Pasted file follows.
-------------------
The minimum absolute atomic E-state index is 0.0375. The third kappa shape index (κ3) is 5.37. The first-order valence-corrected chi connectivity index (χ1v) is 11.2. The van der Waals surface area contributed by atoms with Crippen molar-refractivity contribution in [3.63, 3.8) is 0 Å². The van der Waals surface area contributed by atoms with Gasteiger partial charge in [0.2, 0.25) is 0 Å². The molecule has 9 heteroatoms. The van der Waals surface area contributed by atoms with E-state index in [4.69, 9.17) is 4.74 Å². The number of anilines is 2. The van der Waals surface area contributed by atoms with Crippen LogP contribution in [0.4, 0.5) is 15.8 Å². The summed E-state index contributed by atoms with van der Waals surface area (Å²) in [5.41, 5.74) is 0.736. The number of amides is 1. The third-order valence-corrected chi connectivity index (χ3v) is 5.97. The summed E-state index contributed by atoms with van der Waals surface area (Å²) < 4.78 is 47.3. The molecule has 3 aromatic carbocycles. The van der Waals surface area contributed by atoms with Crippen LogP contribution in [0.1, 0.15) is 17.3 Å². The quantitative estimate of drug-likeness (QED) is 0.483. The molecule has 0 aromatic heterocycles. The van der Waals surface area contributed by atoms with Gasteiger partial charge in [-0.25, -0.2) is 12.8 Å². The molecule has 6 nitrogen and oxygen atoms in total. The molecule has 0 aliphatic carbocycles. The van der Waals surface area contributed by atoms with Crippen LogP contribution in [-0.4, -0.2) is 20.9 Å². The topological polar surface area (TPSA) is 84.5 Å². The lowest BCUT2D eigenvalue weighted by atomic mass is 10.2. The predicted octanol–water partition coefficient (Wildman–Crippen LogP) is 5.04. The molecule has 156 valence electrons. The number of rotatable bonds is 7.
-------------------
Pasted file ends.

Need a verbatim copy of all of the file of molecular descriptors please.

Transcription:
The minimum absolute atomic E-state index is 0.0375. The third kappa shape index (κ3) is 5.37. The first-order valence-corrected chi connectivity index (χ1v) is 11.2. The van der Waals surface area contributed by atoms with Crippen molar-refractivity contribution in [3.63, 3.8) is 0 Å². The van der Waals surface area contributed by atoms with Gasteiger partial charge in [0.2, 0.25) is 0 Å². The molecule has 9 heteroatoms. The van der Waals surface area contributed by atoms with E-state index in [4.69, 9.17) is 4.74 Å². The number of anilines is 2. The van der Waals surface area contributed by atoms with Crippen LogP contribution in [0.4, 0.5) is 15.8 Å². The summed E-state index contributed by atoms with van der Waals surface area (Å²) in [5.41, 5.74) is 0.736. The number of amides is 1. The third-order valence-corrected chi connectivity index (χ3v) is 5.97. The summed E-state index contributed by atoms with van der Waals surface area (Å²) < 4.78 is 47.3. The molecule has 3 aromatic carbocycles. The van der Waals surface area contributed by atoms with Crippen LogP contribution in [0.1, 0.15) is 17.3 Å². The quantitative estimate of drug-likeness (QED) is 0.483. The molecule has 0 aromatic heterocycles. The van der Waals surface area contributed by atoms with Gasteiger partial charge in [-0.25, -0.2) is 12.8 Å². The molecule has 6 nitrogen and oxygen atoms in total. The molecule has 0 aliphatic carbocycles. The van der Waals surface area contributed by atoms with Crippen LogP contribution in [-0.4, -0.2) is 20.9 Å². The topological polar surface area (TPSA) is 84.5 Å². The lowest BCUT2D eigenvalue weighted by atomic mass is 10.2. The predicted octanol–water partition coefficient (Wildman–Crippen LogP) is 5.04. The molecule has 156 valence electrons. The number of rotatable bonds is 7.